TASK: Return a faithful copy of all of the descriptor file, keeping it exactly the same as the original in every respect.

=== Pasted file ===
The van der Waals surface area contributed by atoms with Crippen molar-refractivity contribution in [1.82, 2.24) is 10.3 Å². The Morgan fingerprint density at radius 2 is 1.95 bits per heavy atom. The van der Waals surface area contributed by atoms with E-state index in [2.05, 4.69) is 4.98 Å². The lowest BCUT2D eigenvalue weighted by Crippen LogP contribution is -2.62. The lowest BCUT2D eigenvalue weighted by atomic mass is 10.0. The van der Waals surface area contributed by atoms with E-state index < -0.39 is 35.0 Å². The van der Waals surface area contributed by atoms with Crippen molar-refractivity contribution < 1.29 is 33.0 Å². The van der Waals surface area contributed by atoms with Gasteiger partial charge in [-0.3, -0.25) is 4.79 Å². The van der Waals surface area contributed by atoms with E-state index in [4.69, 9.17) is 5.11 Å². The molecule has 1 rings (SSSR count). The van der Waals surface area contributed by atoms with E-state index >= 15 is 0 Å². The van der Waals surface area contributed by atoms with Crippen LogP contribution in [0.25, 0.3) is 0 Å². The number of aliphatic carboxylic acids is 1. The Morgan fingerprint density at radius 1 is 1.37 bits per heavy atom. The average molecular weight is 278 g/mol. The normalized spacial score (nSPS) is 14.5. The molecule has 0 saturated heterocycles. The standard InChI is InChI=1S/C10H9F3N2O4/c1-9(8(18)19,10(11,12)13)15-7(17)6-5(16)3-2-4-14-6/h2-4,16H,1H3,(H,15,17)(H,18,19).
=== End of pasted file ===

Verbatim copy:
The van der Waals surface area contributed by atoms with Crippen molar-refractivity contribution in [1.82, 2.24) is 10.3 Å². The Morgan fingerprint density at radius 2 is 1.95 bits per heavy atom. The van der Waals surface area contributed by atoms with E-state index in [2.05, 4.69) is 4.98 Å². The lowest BCUT2D eigenvalue weighted by Crippen LogP contribution is -2.62. The lowest BCUT2D eigenvalue weighted by atomic mass is 10.0. The van der Waals surface area contributed by atoms with E-state index < -0.39 is 35.0 Å². The van der Waals surface area contributed by atoms with Crippen molar-refractivity contribution < 1.29 is 33.0 Å². The van der Waals surface area contributed by atoms with Gasteiger partial charge in [-0.3, -0.25) is 4.79 Å². The van der Waals surface area contributed by atoms with E-state index in [4.69, 9.17) is 5.11 Å². The molecule has 1 rings (SSSR count). The van der Waals surface area contributed by atoms with E-state index >= 15 is 0 Å². The van der Waals surface area contributed by atoms with Crippen LogP contribution in [0.25, 0.3) is 0 Å². The number of aliphatic carboxylic acids is 1. The Morgan fingerprint density at radius 1 is 1.37 bits per heavy atom. The average molecular weight is 278 g/mol. The normalized spacial score (nSPS) is 14.5. The molecule has 0 saturated heterocycles. The standard InChI is InChI=1S/C10H9F3N2O4/c1-9(8(18)19,10(11,12)13)15-7(17)6-5(16)3-2-4-14-6/h2-4,16H,1H3,(H,15,17)(H,18,19).